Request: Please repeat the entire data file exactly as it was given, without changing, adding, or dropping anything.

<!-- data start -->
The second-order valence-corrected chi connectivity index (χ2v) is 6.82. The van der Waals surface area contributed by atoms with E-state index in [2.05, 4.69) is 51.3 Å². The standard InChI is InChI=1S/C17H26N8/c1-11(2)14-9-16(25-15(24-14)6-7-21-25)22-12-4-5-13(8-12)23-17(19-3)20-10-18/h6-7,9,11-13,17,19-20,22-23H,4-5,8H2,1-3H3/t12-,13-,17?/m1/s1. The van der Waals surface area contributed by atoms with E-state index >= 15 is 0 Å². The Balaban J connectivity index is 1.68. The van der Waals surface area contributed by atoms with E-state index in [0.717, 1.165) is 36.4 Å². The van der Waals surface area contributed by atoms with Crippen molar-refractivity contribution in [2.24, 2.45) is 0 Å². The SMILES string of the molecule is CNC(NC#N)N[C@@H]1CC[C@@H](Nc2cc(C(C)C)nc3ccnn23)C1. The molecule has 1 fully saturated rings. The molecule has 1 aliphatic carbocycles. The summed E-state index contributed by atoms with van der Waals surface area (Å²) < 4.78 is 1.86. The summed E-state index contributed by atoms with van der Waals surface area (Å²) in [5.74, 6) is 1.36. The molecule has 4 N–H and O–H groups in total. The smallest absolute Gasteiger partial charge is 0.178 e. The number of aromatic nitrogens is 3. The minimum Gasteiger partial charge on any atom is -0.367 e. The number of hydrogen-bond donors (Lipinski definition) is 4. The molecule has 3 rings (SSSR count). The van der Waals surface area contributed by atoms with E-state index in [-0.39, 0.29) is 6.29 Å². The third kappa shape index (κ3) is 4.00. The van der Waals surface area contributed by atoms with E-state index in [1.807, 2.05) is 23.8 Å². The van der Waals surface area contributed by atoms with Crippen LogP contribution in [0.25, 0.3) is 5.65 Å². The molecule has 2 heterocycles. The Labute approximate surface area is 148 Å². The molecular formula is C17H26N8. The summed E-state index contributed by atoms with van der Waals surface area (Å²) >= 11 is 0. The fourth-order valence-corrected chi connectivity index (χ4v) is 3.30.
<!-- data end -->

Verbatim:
The second-order valence-corrected chi connectivity index (χ2v) is 6.82. The van der Waals surface area contributed by atoms with E-state index in [2.05, 4.69) is 51.3 Å². The standard InChI is InChI=1S/C17H26N8/c1-11(2)14-9-16(25-15(24-14)6-7-21-25)22-12-4-5-13(8-12)23-17(19-3)20-10-18/h6-7,9,11-13,17,19-20,22-23H,4-5,8H2,1-3H3/t12-,13-,17?/m1/s1. The van der Waals surface area contributed by atoms with E-state index >= 15 is 0 Å². The Balaban J connectivity index is 1.68. The van der Waals surface area contributed by atoms with E-state index in [0.717, 1.165) is 36.4 Å². The van der Waals surface area contributed by atoms with Crippen molar-refractivity contribution in [2.24, 2.45) is 0 Å². The SMILES string of the molecule is CNC(NC#N)N[C@@H]1CC[C@@H](Nc2cc(C(C)C)nc3ccnn23)C1. The molecule has 1 fully saturated rings. The molecule has 1 aliphatic carbocycles. The summed E-state index contributed by atoms with van der Waals surface area (Å²) < 4.78 is 1.86. The summed E-state index contributed by atoms with van der Waals surface area (Å²) in [5.74, 6) is 1.36. The molecule has 4 N–H and O–H groups in total. The smallest absolute Gasteiger partial charge is 0.178 e. The number of aromatic nitrogens is 3. The minimum Gasteiger partial charge on any atom is -0.367 e. The number of hydrogen-bond donors (Lipinski definition) is 4. The molecule has 3 rings (SSSR count). The van der Waals surface area contributed by atoms with E-state index in [-0.39, 0.29) is 6.29 Å². The third kappa shape index (κ3) is 4.00. The van der Waals surface area contributed by atoms with E-state index in [1.807, 2.05) is 23.8 Å². The van der Waals surface area contributed by atoms with Crippen LogP contribution in [0.25, 0.3) is 5.65 Å². The molecule has 2 heterocycles. The Labute approximate surface area is 148 Å². The molecular formula is C17H26N8. The summed E-state index contributed by atoms with van der Waals surface area (Å²) >= 11 is 0. The fourth-order valence-corrected chi connectivity index (χ4v) is 3.30.